A causal role for right frontopolar cortex in directed, but not random, exploration
AffiliationUniv Arizona, Dept Psychol
Univ Arizona, Cognit Sci Program
MetadataShow full item record
PublisherELIFE SCIENCES PUBLICATIONS LTD
CitationA causal role for right frontopolar cortex in directed, but not random, exploration 2017, 6 eLife
Rights© 2017, Zajkowski et al. This article is distributed under the terms of the Creative Commons Attribution License.
Collection InformationThis item from the UA Faculty Publications collection is made available by the University of Arizona with support from the University of Arizona Libraries. If you have questions, please contact us at email@example.com.
AbstractThe explore-exploit dilemma occurs anytime we must choose between exploring unknown options for information and exploiting known resources for reward. Previous work suggests that people use two different strategies to solve the explore-exploit dilemma: directed exploration, driven by information seeking, and random exploration, driven by decision noise. Here, we show that these two strategies rely on different neural systems. Using transcranial magnetic stimulation to inhibit the right frontopolar cortex, we were able to selectively inhibit directed exploration while leaving random exploration intact. This suggests a causal role for right frontopolar cortex in directed, but not random, exploration and that directed and random exploration rely on (at least partially) dissociable neural systems.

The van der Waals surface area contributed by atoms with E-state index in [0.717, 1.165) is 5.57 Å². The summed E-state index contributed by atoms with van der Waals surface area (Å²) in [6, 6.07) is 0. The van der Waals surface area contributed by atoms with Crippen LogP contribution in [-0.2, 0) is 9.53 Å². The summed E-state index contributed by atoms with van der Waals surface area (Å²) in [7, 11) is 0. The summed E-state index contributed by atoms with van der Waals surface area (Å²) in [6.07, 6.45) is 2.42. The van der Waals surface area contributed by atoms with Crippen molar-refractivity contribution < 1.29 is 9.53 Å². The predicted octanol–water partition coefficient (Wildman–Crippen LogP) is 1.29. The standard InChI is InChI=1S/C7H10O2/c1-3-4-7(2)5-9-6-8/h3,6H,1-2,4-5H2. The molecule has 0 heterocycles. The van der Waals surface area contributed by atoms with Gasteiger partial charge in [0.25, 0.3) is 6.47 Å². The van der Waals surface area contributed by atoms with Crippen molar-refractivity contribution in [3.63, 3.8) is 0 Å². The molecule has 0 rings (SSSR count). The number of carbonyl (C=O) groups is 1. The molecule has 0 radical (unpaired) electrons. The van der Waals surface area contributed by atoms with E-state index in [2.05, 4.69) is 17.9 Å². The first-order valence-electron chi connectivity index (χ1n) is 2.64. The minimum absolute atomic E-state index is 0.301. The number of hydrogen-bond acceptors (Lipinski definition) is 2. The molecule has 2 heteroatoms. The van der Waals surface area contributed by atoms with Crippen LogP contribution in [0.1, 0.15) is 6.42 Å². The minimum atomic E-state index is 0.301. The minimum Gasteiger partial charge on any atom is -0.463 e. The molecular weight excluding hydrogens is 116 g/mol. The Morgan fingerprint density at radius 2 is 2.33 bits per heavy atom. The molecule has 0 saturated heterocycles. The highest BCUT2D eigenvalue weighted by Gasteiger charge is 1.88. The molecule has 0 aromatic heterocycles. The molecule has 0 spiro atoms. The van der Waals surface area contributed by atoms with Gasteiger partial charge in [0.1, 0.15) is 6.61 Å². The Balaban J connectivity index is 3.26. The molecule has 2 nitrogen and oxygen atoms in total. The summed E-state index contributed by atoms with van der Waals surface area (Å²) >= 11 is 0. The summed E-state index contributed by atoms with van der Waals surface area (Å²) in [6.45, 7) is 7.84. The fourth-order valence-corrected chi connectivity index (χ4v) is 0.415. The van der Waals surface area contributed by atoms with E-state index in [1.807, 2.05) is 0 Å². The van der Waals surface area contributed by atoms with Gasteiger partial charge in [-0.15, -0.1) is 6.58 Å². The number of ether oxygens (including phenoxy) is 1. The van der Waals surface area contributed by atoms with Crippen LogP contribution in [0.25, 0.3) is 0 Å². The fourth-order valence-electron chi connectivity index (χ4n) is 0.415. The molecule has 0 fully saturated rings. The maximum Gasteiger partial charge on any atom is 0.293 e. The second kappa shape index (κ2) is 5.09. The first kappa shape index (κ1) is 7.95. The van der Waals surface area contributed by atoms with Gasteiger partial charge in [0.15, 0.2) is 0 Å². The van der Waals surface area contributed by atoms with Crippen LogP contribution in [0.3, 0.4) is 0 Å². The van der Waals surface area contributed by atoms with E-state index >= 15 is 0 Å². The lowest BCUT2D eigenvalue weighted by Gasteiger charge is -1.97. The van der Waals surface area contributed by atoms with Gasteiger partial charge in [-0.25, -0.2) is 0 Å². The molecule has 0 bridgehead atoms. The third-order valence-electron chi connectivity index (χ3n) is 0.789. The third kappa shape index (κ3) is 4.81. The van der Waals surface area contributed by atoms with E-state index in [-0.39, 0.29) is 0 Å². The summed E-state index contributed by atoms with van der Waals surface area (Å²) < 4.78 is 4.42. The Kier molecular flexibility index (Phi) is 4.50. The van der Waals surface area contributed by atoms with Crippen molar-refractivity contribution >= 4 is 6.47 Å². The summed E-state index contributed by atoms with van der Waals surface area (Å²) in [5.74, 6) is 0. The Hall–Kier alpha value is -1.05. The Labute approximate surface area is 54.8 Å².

NoteOpen Access Journal / Paid Open Access after January 2017*
VersionFinal published version